EAU CLAIRE, Wis. — Rita Parr recognizes most customers who walk into her store. As owner of Parr's Hardware for 32 years, she has known many of the shoppers for decades, which comes in handy when people have a particular question or need guidance on a specific project.

"Almost everybody that came through the door, we could say, 'Hi Bob, hi Jim, how are you doing? What are you working on?'" Parr said. "We cater to more individual problems and needs. We're going to take the time to help you ... Our customers are our friends."

That personal touch has largely vanished for the near future. As a COVID-19 precaution, the store recently halved its hours and moved exclusively to curbside orders, recommending that people call ahead with a request before stopping by to complete the sale, the Leader-Telegram reported.

Hardware stores are considered an essential business and can remain open under Gov. Tony Evers' recent safer-at-home order, but Parr's Hardware is limiting the chances of coronavirus spread by minimizing personal interaction. The Eau Claire store was previously open weekdays from 8 a.m. to 6 p.m., but its new hours are 9 a.m. to 2 p.m.

Parr took coronavirus seriously when confirmed cases began occurring in the U.S., and she spoke with employees about potential measures the business would take to combat the virus, which causes COVID-19. In addition to fewer hours and curbside pickup, measures include limiting most shifts to two employees, workers maintaining social distancing, wearing gloves and consistently using hand sanitizer.

Employees also sanitize their phones and the store's computer keyboards. Most customers pay with credit cards, and the hardware store does not currently require a signature on receipts.

In mid-March, Parr allowed customers in the store while telling them to remain at least six feet away from others, and she then sanitized parts of the store. Parr quickly realized that was not feasible, so the business closed its doors to customers and moved to curbside pickup March 23.

"If I let people in to shop, how would I sanitize after they leave?" Parr said. "Where would I start?"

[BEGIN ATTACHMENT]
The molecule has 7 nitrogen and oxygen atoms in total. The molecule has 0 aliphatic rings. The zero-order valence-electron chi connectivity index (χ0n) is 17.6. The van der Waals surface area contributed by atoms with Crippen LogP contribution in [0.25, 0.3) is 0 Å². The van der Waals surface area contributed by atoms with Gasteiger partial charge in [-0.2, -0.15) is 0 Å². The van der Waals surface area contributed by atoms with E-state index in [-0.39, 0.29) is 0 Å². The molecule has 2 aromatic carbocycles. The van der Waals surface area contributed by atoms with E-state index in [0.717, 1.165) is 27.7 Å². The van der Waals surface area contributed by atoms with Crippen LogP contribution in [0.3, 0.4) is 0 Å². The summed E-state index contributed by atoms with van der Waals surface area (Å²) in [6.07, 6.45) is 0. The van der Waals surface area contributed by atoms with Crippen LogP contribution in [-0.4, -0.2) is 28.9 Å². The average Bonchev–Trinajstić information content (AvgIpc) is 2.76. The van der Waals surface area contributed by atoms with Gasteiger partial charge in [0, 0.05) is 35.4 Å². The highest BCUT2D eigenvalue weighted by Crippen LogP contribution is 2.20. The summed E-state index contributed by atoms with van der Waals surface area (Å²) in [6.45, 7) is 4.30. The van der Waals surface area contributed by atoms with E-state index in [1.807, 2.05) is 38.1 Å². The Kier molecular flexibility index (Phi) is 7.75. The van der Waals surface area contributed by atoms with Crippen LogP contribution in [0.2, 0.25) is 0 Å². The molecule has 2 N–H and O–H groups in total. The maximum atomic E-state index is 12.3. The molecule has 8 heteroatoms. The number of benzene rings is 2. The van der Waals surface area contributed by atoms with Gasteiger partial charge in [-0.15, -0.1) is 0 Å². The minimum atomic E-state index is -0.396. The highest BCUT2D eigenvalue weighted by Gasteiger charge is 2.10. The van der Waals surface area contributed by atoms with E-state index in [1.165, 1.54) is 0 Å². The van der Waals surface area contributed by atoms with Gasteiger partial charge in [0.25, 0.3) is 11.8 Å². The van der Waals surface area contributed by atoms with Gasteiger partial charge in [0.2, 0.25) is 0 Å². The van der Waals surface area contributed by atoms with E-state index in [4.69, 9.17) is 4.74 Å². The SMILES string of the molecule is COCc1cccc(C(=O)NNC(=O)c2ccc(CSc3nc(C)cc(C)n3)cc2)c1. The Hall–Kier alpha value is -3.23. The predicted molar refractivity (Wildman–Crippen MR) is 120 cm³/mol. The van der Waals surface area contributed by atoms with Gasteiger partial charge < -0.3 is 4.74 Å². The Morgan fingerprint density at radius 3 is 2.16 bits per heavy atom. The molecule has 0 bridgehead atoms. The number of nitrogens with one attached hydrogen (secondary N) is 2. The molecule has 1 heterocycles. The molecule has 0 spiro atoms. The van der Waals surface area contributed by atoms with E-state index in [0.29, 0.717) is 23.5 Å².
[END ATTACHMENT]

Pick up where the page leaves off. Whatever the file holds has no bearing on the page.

Cleaning supplies and masks are in high demand, but Parr said overall sales have significantly decreased in recent weeks. The business has stayed afloat mainly by offering tools to essential workers.

"We're way down on customers," Parr said. "I'm hoping it's because of the 'stay at home' orders."

The financial impact will almost certainly be negative, but Parr is most concerned about the health of customers and employees, many of whom are senior citizens and have a higher risk of becoming infected. If someone at the store tested positive or came into close contact with someone who had COVID-19, she would close the store for at least two weeks.

"I worry about the sales and having enough sales to make payroll and pay my bills, but what really keeps me up at night is I'm terrified that one of my customers will get it and die, one of my employees will get sick," Parr said. "You can make up money, but you can't replace people."

Parr fears another potential wave of cases in the fall when temperatures drop. She constantly reminds workers to stay more than six feet away and encourages shoppers to remain home, even if that impacts the store's bottom line.

"If it's something you really need, yes, come in, but otherwise stay at home," Parr said.

Most customers appreciate the precautions taken by Parr, but a few people asked why the store implemented its precautionary measures. Parr considers it training for when the situation gets worse and more local cases occur.

If more safety measures are needed, Parr said she will operate the store on her own. That is not the case right now, as two part-timers helped out on a recent Tuesday morning, one in the back of the store and one in front.

Clerk Terry Griffin handled the front of the store and took customer orders. Griffin has worked there for almost nine years and, before the coronavirus, relished the chance to converse with and assist people.

"It's like a paid hobby, and I enjoy being in here and helping people and getting to know people," Griffin said.

Parr believes the business will get through COVID-19 eventually. When business limitations end, Parr plans to continue operating under its regular hours and return to personal service.

For now, it will continue to operate in a limited capacity for an indefinite period of time.